Mother in battle with funeral parlour

Annie Mandinda said she is sad that she has to fight with a funeral palour to get the body of her son so that she can bury him.

Khayelitsha mother, Annie Mandinda, is embroiled in a seemingly endless fight with a local burial service which she accuses of refusing to release the body of her late son, Mzukiseni Gogodla, who died almost five months ago. The owner of the funeral parlour, however, denies Ms Mandinda’s version of events.

She alleges that Maboyana funeral service parlour is demanding
R13 800 for the costs of keeping the body and conducting a funeral service. However, she claims they took the body of her son from the government mortuary without her go-ahead.

According to Ms Mandinda, the owner of the parlour had met her children at hospital where they were completing paperwork related to her deceased son, and had convinced them that his company would be able to bury their brother at a relatively cheap price.

She said her children agreed and the owner of the parlour paid R1 300 to have a DNA test done so that the body could be released. The test was required because her son’s body had been badly damaged when he was electrocuted by illegally connected electricity cables at the beginning of March. When she tried to contact the man to discuss funeral arrangements, she said, she was unable to get hold of him. But then he sent the family a quote for his services.

“Losing your child is excruciating. Now having to fight to bury your child adds more agony. I can’t even sleep at night as I constantly think about this. I can’t even eat.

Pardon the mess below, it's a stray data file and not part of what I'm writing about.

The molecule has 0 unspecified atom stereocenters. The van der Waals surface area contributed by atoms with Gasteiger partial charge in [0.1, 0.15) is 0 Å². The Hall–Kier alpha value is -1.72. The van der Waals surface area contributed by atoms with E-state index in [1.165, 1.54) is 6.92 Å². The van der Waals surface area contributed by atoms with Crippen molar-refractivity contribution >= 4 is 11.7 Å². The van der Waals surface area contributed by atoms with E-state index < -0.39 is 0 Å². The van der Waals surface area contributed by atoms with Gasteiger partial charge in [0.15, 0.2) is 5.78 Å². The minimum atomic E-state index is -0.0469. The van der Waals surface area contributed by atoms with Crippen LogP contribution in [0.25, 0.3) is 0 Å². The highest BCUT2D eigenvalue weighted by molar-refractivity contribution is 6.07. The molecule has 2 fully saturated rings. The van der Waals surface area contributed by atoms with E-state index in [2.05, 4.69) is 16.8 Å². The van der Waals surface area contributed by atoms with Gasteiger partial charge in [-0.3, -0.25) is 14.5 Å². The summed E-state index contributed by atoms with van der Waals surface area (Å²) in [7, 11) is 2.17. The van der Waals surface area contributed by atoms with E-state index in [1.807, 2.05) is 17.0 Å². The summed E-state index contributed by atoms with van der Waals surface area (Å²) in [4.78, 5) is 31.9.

“This losing fight that I find myself in is a harsh reminder of the death of my son. This is truly one of the worst times in my life,” she said.

Owner of Maboyana funeral service, Prince Maboyana, expressed his shock and disblief when asked about the allegations levelled against his company.

Mr Maboyana claims he had been contacted by the brother of the deceased to inform him about his death and asked to assist with the burial.

Mr Maboyana said he had been called to a family meeting, which Ms Mandinda had not attended, to discuss funeral arrangements.

But, he said, he asked to be given her contact details so that he could speak to her and claims that Ms Mandinda had only made contact with him in May.

“I paid R1300 for her child’s DNA test. How can you only make contact with someone who has your child two months after he died. I have never met her and I have tried to have a meeting with her but my efforts were fruitless,” he told Vukani.

“I have been in this business since 2006. I’m not a crook and I have assisted families that had nothing. I’m in contact with her son and she must please tell the truth before she runs to the media,” he said.

Community leader, Magareth Sigonyela, said she had brought the matter to the media in the hope that someone would help the family.